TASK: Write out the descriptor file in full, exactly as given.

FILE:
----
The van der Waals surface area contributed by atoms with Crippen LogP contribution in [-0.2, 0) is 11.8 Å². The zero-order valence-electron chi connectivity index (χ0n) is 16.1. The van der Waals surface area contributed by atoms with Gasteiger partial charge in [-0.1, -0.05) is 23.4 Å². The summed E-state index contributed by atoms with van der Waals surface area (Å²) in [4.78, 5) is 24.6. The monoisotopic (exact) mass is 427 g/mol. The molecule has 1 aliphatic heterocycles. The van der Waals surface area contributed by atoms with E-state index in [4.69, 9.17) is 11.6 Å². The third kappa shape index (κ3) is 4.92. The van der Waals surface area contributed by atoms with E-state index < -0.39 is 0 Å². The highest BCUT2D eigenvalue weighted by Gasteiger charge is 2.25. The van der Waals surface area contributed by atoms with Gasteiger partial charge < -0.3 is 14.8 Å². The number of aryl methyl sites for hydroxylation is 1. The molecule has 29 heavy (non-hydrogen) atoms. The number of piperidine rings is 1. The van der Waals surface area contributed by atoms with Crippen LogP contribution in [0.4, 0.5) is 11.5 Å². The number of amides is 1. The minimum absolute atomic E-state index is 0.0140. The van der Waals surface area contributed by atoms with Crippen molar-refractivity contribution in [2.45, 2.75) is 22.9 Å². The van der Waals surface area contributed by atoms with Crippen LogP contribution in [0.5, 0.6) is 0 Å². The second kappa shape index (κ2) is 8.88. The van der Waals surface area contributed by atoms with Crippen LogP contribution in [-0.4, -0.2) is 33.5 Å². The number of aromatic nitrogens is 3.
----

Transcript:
The van der Waals surface area contributed by atoms with Crippen LogP contribution in [-0.2, 0) is 11.8 Å². The zero-order valence-electron chi connectivity index (χ0n) is 16.1. The van der Waals surface area contributed by atoms with Gasteiger partial charge in [-0.1, -0.05) is 23.4 Å². The summed E-state index contributed by atoms with van der Waals surface area (Å²) in [4.78, 5) is 24.6. The monoisotopic (exact) mass is 427 g/mol. The molecule has 1 aliphatic heterocycles. The van der Waals surface area contributed by atoms with E-state index in [4.69, 9.17) is 11.6 Å². The third kappa shape index (κ3) is 4.92. The van der Waals surface area contributed by atoms with E-state index < -0.39 is 0 Å². The highest BCUT2D eigenvalue weighted by Gasteiger charge is 2.25. The van der Waals surface area contributed by atoms with Gasteiger partial charge < -0.3 is 14.8 Å². The number of aryl methyl sites for hydroxylation is 1. The molecule has 29 heavy (non-hydrogen) atoms. The number of piperidine rings is 1. The van der Waals surface area contributed by atoms with Crippen LogP contribution in [0.4, 0.5) is 11.5 Å². The number of amides is 1. The minimum absolute atomic E-state index is 0.0140. The van der Waals surface area contributed by atoms with Crippen molar-refractivity contribution in [2.45, 2.75) is 22.9 Å². The van der Waals surface area contributed by atoms with Crippen LogP contribution in [0.5, 0.6) is 0 Å². The second kappa shape index (κ2) is 8.88. The van der Waals surface area contributed by atoms with Crippen LogP contribution in [-0.4, -0.2) is 33.5 Å². The number of aromatic nitrogens is 3.